Crying will help you in the process of losing fear. After that, you’ll feel relieved and see clearly. Thus, you’ll build positive communication with your ex who will likely give positive feedback for it. Once you do this, you have started a healthy co-parenting.

Ask your friends and family’s support

The process of letting out fear and afterward will take times. You’ll go through the ups and downs of the process. During the time, it’s better to ask for support/help from your friends and family.

As an outsider, they’ll be able to see your problem rationally. Therefore, at times you feel down, they can make you better and help you back to the track where you need to be to do healthy co-parenting.

However, if you think that your friends or family can’t help you due to whatever reasons, get the experts’ help.

Discuss the co-parenting in detail and make the win-win solutions agreement. Conflicts can also happen because of other aspects of co-parenting which are the kind of parenting style which you and your ex use in raising children and the financial matter. Therefore it’s important to discuss both in details.

During the discussion, let out all your thoughts of how you want the arrangement to be. Let your ex do the same. If both of you have differences, find the win-win solutions. So no one will be dissatisfied. Therefore no conflicts arise in the future.

Then make the agreement proved by the court. It’s an important step to do in a holistic co-parenting. This way you, your ex and most importantly your child will get all the deserved rights legally. In the case of unwanted events happen, the law will protect you.

Get me time

The next process you need to go through is that you must get your own me time. Spare time to do enjoying activities such as doing your hobbies, hanging out with your friends, meeting new people, traveling, etc. Do it while your child is with your ex.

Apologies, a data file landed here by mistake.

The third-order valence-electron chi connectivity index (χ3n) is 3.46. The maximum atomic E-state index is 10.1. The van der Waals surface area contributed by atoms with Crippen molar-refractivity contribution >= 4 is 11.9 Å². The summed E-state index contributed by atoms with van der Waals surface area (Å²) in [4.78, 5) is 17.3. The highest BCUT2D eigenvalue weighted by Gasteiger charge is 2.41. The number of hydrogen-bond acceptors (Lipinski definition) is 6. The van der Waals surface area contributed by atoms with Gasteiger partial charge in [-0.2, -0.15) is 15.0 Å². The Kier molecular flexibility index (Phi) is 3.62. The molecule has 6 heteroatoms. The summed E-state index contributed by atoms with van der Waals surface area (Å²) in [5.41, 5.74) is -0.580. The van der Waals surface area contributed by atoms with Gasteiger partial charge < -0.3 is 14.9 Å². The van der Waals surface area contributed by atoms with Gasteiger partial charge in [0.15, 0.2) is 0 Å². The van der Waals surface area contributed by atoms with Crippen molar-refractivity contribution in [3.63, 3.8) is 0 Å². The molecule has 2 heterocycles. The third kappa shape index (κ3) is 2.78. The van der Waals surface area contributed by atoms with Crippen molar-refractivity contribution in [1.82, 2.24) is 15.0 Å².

Doing fun activities will refresh and relax you. You’ll get positive energy which will make you happy. Suggest your ex to do the same while your child is with you. That way, your ex will be happy too. The act of supporting your ex in term related to co-parenting is necessary also.

Because if your ex is in a healthy emotional state as you do, both of you can make your child happy as well. And this is the core of a holistic co-parenting.

Evaluate the co-parenting you’ve done

If conflicts still happen after all the efforts you’ve done. It’s time to evaluate the co-parenting arrangement. Asking the experts’ help is one thing you and your ex can do. They can give an objective evaluation, help both of you to figure out what’s wrong, and give alternative suggestions. After this evaluation, both of you may have to make a new decision about the co-parenting and repeat the above steps.

If conflicts still happen after all the efforts you’ve done. It’s time to evaluate the co-parenting arrangement. Asking the experts’ help is one thing you and your ex can do. They can give an objective evaluation, help both of you to figure out what’s wrong, and give alternative suggestions. After this evaluation, both of you may have to make a new decision about the co-parenting and repeat the above steps.

It seems tedious to do so but parenting – co-parenting or not – is a life’s time work. Just keep in mind that it’s for your beloved child. That way you’ll feel the hard work of co-parenting is worth to do.

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No one has a name

Meeting in the night
Erasing the momentarily yearn
Lost in destiny

Inkwells are stained but dried out
Soothing words are never written but remain silent
Sorrow for these words that we never heard, but it is blinding

Acclamation to lost desires
Continuing abhorrence
Refreshing is the fantasy that never transpired

Love was forsaken
Sorrow survives
Disappearing to the next conquest

No one has a name